Highlights from

ASCO 2019

American Society of Clinical Oncology annual meeting

Chicago, USA 31 May - 4 June 2019

Nivolumab-mediated adverse events are independent of efficacy in resected advanced melanoma

Prof. Mario Mandalà (Papa Giovanni XXIII Cancer Center Hospital, Italy) provided data from CheckMate 238, plotting treatment-related adverse events (TRAEs) for nivolumab in patients with resected stage 3B/C or 4 melanoma against recurrence-free survival. His comprehensive analysis demonstrated a safety profile consistent with the other nivolumab studies. The majority of TRAEs with adjuvant nivolumab occurred early during treatment, and patients had a reduced frequency of TRAEs after the treatment course. Most TRAEs resolved within 3 months [1].

CheckMate 238 demonstrated that adjuvant treatment with nivolumab significantly improved recurrence-free survival for patients with stage 3/4 melanoma with pathologic involvement of regional lymph nodes >1 mm who have undergone complete resection including total lymphadenectomy, reducing the risk of recurrence or death by 35% compared with ipilimumab (HR 0.65; 97.56% CI 0.53-0.80; P <0.001). Besides showing clear benefit under the nivolumab arm, initial results also showed significantly less toxicity, although it was unclear if toxicity related to efficacy. The proportion of patients under nivolumab arms who had to stop therapy from TRAEs was 8% compared with >30% of those who were on the ipilimumab arms.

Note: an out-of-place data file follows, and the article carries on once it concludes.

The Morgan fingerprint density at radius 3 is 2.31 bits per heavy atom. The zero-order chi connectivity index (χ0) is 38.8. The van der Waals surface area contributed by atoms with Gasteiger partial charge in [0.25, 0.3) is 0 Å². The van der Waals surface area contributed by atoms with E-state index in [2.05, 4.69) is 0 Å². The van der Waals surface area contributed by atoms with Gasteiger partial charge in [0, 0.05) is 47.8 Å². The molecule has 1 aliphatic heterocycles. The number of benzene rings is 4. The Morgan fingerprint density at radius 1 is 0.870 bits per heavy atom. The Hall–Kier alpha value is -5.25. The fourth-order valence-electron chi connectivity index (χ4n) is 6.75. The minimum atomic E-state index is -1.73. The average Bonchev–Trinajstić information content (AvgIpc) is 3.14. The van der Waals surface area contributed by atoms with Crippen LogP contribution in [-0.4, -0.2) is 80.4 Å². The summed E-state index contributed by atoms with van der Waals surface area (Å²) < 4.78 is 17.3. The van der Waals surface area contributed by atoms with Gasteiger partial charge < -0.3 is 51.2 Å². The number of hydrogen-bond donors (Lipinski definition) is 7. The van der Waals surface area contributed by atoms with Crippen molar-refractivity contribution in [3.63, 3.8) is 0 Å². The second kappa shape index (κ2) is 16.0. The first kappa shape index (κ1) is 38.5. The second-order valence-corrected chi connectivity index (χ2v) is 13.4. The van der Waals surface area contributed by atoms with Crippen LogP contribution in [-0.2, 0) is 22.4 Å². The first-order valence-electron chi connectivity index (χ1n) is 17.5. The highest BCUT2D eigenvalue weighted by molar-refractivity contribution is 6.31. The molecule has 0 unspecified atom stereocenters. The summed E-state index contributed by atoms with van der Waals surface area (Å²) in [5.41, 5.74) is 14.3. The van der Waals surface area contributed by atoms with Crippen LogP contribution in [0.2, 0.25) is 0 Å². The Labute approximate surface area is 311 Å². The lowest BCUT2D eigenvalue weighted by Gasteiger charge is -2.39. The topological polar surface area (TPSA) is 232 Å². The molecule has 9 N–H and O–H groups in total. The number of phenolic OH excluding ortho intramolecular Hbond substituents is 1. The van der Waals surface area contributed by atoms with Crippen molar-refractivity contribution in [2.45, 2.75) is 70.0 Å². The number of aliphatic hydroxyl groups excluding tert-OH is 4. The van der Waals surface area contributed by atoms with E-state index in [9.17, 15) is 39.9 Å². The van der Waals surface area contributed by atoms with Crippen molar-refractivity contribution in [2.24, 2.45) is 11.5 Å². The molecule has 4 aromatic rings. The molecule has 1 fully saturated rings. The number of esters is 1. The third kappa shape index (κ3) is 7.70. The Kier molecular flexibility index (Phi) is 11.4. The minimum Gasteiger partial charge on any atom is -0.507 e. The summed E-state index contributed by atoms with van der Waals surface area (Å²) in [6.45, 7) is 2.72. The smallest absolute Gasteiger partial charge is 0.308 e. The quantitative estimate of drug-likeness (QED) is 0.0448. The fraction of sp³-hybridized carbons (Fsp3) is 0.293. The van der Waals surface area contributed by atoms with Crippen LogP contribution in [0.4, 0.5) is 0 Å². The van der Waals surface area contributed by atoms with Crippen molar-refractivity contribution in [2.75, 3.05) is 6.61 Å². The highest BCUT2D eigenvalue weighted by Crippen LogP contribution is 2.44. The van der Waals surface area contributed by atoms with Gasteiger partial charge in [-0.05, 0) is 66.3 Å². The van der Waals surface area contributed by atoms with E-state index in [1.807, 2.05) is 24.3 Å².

In the current study, Prof. Mandalà and colleagues performed a subgroup analysis of CheckMate 238 patients (n=453) using discrete follow-up intervals and interrogated a putative association of these AEs with efficacy (primary endpoint, recurrence-free survival). Patients were followed for safety for up to 100 days following their last dose; as of the previous 18-month database lock, all patients had been off study drug for >100 days. Safety data were analysed within the pre-defined time intervals: 0–3 months of treatment, 3–12 months of treatment, and from the last dose to 100+ days after the last dose.

The incidence of the first onset of TRAEs reported in ≥5% of patients was highest in the 0–3 month time frame; the most common TRAEs with nivolumab were fatigue (28% for 0–3 months vs 6% for 3–12 months vs 2% for +100 days post-last dose), pruritus (16% vs 7% vs 1%, respectively), and diarrhoea (15% vs 7% vs 2%, respectively). Most TRAEs with nivolumab resolved within 3 months of occurrence, except for endocrine AEs, which could have required hormone supplementation, and skin AEs (median overall resolution time of 48 and 22 weeks, respectively). The authors concluded that there was no correlation between TRAEs and recurrence-free survival.

  1. Mandalà M et al. Abstract 9584. An analysis of nivolumab-mediated adverse events and association with clinical efficacy in resected stage III or IV melanoma (CheckMate 238). ASCO 2019, 31 May-4 June, Chicago, USA.

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